One workaround to this has been SSSS (Shamir Secret Sharing Schemes) cryptographic strategies. In this case, one private key is split into shares. These shares then need to be assembled to reconstruct it. Then, a single private key is created which can then access the protocol. This is significantly safer than multisig solutions, but has a problematic single point of failure – and that is the machine on which the final key is assembled, and the single turning of the lock (by a single, perhaps malicious entity) to activate the function.
MPC (multi-party computation) is a more recently developed cryptographic principle to combat some of these issues. MPC is a method whereby, rather than several private keys being necessary to activate a function, rather a single private key is subdivided into multiple parts that need to be assembled simultaneously (as opposed to SSSS which operates in a final state) in order for a contract’s function to be executed. Moreover, each party does not have to reveal its individual input.
The idea has been around since the 1970s, and recently blockchain bridge protocols, like WAN, have begun using it. One excellent advantage of MPC is that it is ledger-agnostic, whereas multisig solutions are ledger dependent and tied to a single blockchain as keys need to be generated depending on the blockchain accessed. MPC is then able to be agile and adaptable as it is built on a single standardised signature algorithm (ECDSA).
While Multi Sigs need to be hardcoded, MPCs do not. MPCs also allow for privacy, as it’s not possible to determine which user is providing which part of the key, whereas in traditional multisig transactions, it is possible to determine which keyholders have supplied the code. Furthermore, Multisig transactions have one, or several, points of failure – the machines in which the keys are imputed. Having one part of a MPC key, however, is useless to any would-be attacker. Finally, MPCs are far faster to transact, as Multisig transactions need manual verification, or turning of the keys, by each responsible party.
There is one massive drawback, however, and that’s accountability. MPC’s privacy is also an issue. Should a portion of the keyholders required in the transaction elect to collude and steal funds, it would be impossible to verify who of the pool was responsible for the attack. MPC, being so new, is also problematic by dint of that very newness. “Anyone, from the most clueless amateur to the best cryptographer, can create an algorithm he himself can’t break”, as Scheiner said.
There is an emotional issue too. When you send a token to be wrapped, you no longer own the token either. You just own a facsimile of the token that can redeem the real one when required. Where this can lead to other problems when it comes to these tokens keeping their peg. If there is a sudden mass unwrapping of wrapped BTC, in the case of a prominent DeFi protocol dropping interest rates on it for example, then suddenly the value of wBTC within the Ethereum ecosystem can drop, and your wBTC token may lose its peg - although the unmooring is likely to be brief, as wBTC and BTC are still held at a 1:1 ratio and, save for total failure or hack of the bridge, your asset is secure.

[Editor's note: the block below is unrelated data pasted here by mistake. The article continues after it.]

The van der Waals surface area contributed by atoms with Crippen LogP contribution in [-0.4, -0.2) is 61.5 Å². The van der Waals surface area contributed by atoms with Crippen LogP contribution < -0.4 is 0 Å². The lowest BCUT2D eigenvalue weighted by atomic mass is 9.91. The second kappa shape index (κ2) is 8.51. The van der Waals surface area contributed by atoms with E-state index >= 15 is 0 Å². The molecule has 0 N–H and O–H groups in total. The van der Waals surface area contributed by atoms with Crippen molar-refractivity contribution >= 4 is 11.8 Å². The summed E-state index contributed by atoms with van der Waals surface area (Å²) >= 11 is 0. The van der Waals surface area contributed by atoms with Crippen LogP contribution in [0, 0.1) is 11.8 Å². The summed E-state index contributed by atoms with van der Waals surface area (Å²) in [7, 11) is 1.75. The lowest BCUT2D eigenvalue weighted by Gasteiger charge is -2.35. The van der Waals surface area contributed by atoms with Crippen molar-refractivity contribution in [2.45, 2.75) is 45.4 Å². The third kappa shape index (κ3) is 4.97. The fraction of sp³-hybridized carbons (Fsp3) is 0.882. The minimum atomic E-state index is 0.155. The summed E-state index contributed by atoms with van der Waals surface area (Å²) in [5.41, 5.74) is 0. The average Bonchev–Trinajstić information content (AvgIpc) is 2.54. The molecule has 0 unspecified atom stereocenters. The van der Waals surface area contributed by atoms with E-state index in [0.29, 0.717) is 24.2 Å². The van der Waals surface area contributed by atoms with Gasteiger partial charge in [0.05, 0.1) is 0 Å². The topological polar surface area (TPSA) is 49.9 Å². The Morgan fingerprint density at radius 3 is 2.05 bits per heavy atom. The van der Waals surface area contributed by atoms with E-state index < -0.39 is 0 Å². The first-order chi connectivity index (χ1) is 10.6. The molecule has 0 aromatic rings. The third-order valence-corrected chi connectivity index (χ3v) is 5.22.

Yet there is still risk associated with the wrapping of assets which, when combined with its cost to do so, can stunt fluidity, speculation and “hot-money” moving effectively through the market. This friction is what mitigates some of the value of these assets being deployed effectively, and can act as a generalised collar on the growth of the market as a whole.
Custodial bridges, even legitimate and secure ones, have issues. There are other routes being taken to link up the blockchain economy, however. Let’s dive deeper!
Atomic swaps are an excellent peer-to-peer method of exchanging cryptocurrencies that make use of Hash Timelock Contracts (HTLC) to work. These are smart contracts that do not allow trades to complete until both parties verify that it has occurred. If the verification does not complete, then the assets are returned to their original owners. The time frame is fixed, and immutable, and guarantees that trades can complete. Because you are swapping assets directly for one another – then all assets can be swapped at whatever price is agreed in the contract, and there is no need for complex multi-pair transactions to get the asset you want in exchange for the asset you have.
So far, so good – but what’s the issue? Well, each HTLC needs to be set up individually between two parties every single time. Although atomic swaps offer a great chance to trade assets interchain, this necessity to look for a single counterparty every single time, and set up a contract governing the trade, makes them obscenely cumbersome for most cryptocurrency trades.
Layer 2 refers to the suite of solutions designed to help scale apps by doing transactions off the main layer of the Ethereum. These off-chain aggregators, such as Polygun, Arbitrum and Optimism, maintain a transactions record of asset-transfers and then bundle them up and send them to the main chain for verification. With ZK Rollups, as only a single cryptographic proof is required (called a SNARK) to validate all the transfers on the Layer 2, then it allows for significantly greater volume of cross-chain transfers to be enacted and processed in one fell swoop.
The issue is, of course, that despite the ability to transfer assets across many smaller blockchains and sidechains using this method, they are still exclusively built for the Ethereum umbrella – which means ultimately asset transfers will run into the same problems.